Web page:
Tea Party-Two Party

Guilder’s Guide to Greatness: Part 2

February 24, 2010

Continued from Part 1


Neither coercively-enforced Medicare nor Medicaid would be necessary if we removed many of the stifling administrative regulations from the health industry that separate the doctor from the patient and drive up costs. Florin assumes that if the omnipotent government got out of the health business, that pestilence would immediately sweep the land. However, if we removed many of the bureaucratic roadblocks that hamper the creation of low-cost, private health clinics and charitable organizations such as religious hospitals, we could fill the vacuum of Medicare and Medicaid without the fiscal time bomb that is strapped to our budget now. Many criticize the inefficient bureaucracy of HMOs, or Health Maintenance Organizations, for the distance they create between doctor and patient. I completely agree with these critics. However, most don’t realize that it is our friend Uncle Sam that subsidized these inefficient behemoths to give them market dominance through the 1973 HMO Act. I wish more people could see that the proposed “solutions”—increased Medicare, Medicaid, and the proposed Obamacare overhaul—have the same root causes of the healthcare mess we are in now. Try looking at it another way: out of our entire health system, plastic surgery is the sector with the cheapest costs. Why? Because plastic surgery is the least regulated area of the health industry. Conversely, plastic surgeons are one of the few groups of doctors who haven’t seen the large salary reductions of the rest of the industry in the past decade.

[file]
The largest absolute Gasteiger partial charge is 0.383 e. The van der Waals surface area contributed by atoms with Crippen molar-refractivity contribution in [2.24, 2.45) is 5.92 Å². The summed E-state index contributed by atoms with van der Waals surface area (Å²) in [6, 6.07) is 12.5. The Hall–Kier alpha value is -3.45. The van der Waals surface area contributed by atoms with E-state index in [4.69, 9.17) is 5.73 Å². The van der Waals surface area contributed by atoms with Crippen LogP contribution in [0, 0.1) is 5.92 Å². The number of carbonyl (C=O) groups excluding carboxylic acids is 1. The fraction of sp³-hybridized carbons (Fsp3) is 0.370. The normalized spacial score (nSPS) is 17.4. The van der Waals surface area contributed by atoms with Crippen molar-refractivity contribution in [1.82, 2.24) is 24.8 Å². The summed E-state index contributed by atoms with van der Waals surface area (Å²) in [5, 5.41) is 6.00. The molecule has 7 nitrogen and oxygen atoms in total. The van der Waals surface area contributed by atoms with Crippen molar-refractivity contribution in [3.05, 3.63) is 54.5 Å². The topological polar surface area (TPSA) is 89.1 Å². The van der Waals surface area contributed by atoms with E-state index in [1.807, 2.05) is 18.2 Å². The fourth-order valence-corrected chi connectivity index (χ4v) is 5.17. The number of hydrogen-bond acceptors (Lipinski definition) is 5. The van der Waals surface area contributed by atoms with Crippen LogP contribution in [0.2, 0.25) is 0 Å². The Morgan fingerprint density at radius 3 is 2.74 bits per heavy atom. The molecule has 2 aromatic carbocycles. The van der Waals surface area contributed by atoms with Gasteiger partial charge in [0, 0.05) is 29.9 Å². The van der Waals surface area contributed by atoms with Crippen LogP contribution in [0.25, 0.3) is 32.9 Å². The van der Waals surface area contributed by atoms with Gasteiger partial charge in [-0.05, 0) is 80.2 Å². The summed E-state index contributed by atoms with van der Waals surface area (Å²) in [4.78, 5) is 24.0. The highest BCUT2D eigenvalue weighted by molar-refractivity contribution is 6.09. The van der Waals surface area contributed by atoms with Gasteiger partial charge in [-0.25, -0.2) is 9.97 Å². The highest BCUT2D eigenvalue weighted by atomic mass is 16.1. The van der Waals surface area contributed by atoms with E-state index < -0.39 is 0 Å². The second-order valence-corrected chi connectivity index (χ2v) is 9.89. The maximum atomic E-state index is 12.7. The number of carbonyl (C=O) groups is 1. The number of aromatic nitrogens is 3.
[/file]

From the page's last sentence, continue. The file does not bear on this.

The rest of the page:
In addition to these solutions, the health insurance industry, another widely criticized area of our health care system and justification of Medicare and Medicaid, could be easily and quickly improved in the following freedom-boosting ways:

  • Allow the purchasing of insurance across state lines—widely advocated by fiscal conservatives, the Democratic Congress refuses to include it in the healthcare over hall. Allowing real free market competition in the insurance markets will reduce many of the flaws of our current government-subsidized and restricted system.
  • Like in every other insurance industry, medical insurance should only need to be used when something bad happens to you, like breaking your leg or being diagnosed with cancer, not in order to come in for routine checkups. Medical clinics that allow cash payments rather than insurance tend to have lower overall costs. Ron Paul mentions one such clinic in Tennessee that I can bring up in comments.
  • Establish tax-free medical savings accounts, much like the 401k system, which can be used to save up for unforeseen medical expenses as well as routine costs.

Ice Ice Baby: Budget Freeze Part 2

February 21, 2010
1 Comment

Check out Part 1 for an introduction and Guilder’s argument.